The New A8: Audi’s Addition to the Autonomous Car Market
The next generation Audi A8 is about to become the first fully autonomous car when it is released for sale in 2017 – and the technology will be continued by the new A7, A6 and Q8 when they are launched in due course. The fully autonomous function, revealed to be referred to as Traffic Jam Assist, will operate at up to 60km/h (about 37mph) in congested highway traffic and – unlike any system available today – fully control the car without the necessity for input or monitoring from the driver.
Moreover, a separate Park Assist function will be available and will park the vehicle automatically even with the driver not inside the car, as long as he controls it using an app on his smartphone. A few car manufacturers offer comparable capabilities – BMW provides a remote-parking function in non-U.S. 7-series, and Tesla just added the ability to its cars, including in America. The soon-to-be-released A8 will follow the lead of the current A6, A7, and A8 by permitting drivers to take their hands off the wheel at highway speeds for longer periods of time before apprising them to retake control.
The next Audi A8 will have more aluminium in its body compared to its previous releases, as well as parts created from magnesium and carbonfibre. Nevertheless, it is still probable that it will add a few kilos due to the autonomous technology and a planned hybrid powertrain. The new 2017 Audi A8 is reported to be launched this summer, with sales beginning by the autumn. The German brand’s flagship A8 saloon is quite popular for its lightweight structure – but engineers acknowledge that addressing their customer demands is possible to lead to a small gain in kerbweight for the new version. The car’s bare metal construction is around 50kg heavier than the structure of the A8 today.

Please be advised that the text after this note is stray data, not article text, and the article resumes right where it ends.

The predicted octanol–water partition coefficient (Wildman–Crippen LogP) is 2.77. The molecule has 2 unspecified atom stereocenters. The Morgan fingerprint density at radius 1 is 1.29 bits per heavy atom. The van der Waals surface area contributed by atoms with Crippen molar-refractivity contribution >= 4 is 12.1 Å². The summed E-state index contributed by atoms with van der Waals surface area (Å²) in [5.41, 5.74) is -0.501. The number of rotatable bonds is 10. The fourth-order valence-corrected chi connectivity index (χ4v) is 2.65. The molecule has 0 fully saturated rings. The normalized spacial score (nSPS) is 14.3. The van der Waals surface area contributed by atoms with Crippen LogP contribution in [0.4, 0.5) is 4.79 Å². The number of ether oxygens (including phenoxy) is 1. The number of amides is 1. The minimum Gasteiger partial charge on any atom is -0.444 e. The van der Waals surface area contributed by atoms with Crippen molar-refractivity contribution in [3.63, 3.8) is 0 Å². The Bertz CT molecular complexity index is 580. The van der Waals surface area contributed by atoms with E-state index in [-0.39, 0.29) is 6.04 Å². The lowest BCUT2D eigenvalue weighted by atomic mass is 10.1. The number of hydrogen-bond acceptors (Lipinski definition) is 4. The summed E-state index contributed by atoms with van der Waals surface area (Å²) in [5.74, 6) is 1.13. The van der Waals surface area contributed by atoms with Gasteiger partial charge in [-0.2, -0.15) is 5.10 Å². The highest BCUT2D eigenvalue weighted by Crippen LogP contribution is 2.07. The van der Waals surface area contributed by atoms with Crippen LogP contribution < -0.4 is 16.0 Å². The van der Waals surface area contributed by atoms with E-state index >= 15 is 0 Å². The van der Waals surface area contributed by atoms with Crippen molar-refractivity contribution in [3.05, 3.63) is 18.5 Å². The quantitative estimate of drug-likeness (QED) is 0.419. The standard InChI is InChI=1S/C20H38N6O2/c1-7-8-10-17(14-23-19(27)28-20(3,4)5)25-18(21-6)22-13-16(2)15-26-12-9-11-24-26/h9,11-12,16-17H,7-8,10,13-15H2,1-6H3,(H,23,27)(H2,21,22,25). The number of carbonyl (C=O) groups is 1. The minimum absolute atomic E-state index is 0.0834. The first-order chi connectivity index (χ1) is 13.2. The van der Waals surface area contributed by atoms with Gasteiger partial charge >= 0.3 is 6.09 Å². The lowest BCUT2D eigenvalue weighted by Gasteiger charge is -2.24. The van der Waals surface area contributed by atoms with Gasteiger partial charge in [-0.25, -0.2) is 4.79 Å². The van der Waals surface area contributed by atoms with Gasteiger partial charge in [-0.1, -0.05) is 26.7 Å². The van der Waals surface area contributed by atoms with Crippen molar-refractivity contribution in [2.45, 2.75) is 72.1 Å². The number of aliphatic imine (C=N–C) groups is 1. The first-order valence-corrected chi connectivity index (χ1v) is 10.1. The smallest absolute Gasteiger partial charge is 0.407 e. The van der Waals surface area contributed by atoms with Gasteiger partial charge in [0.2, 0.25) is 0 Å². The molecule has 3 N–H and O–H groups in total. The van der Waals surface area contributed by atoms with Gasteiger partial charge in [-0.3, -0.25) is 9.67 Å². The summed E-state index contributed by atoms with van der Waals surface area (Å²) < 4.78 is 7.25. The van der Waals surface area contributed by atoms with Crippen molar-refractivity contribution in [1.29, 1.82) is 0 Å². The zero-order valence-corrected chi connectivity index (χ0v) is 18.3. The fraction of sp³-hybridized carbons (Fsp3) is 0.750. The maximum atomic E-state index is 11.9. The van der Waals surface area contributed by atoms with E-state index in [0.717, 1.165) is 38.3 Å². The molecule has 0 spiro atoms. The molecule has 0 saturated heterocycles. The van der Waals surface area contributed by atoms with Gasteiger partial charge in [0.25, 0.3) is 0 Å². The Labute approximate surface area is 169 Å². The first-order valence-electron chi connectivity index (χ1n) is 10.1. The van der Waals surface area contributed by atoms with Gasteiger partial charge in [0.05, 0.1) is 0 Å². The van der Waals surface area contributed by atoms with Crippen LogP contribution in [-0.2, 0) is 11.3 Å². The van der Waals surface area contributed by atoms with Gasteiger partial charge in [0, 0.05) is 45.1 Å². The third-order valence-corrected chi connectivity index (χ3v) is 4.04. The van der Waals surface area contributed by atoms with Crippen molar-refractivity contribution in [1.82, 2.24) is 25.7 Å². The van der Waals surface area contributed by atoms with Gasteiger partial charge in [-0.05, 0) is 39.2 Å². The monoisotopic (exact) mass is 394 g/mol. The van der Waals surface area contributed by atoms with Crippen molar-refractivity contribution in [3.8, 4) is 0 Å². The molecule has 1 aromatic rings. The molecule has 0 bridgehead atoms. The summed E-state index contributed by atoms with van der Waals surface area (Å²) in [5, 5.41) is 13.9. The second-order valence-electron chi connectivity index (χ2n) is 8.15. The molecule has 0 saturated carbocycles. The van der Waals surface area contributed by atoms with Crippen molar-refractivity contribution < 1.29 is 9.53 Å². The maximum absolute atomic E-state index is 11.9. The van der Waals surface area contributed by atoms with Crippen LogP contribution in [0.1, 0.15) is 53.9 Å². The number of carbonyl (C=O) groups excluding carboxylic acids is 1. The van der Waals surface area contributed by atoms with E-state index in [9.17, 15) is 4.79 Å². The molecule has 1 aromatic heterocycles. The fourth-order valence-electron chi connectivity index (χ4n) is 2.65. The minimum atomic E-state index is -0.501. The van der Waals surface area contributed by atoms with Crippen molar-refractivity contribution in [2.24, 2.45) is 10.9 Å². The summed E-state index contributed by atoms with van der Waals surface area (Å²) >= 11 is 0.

The soon to be launched Audi A8 will also include the Traffic Jam Pilot, which employs a central driver assistance controller, or zFAS, with NVIDIA hardware and software. This system will offer drivers the choice to turn over steering, throttle, and braking processes to the vehicle at speeds of up to 35 mph when particular conditions are satisfied, as per to Audi. At the heart of the software are deep neural networks particularly intended for autonomous driving and recognition of variable traffic control signals. The car first developed limited familiarity with the road and environment with a human driver behind the wheel, by means observation and the inclusions of training cameras – this produced a correlation between the driver’s reactions and what the cameras themselves observed.
Attributed by: Extra resources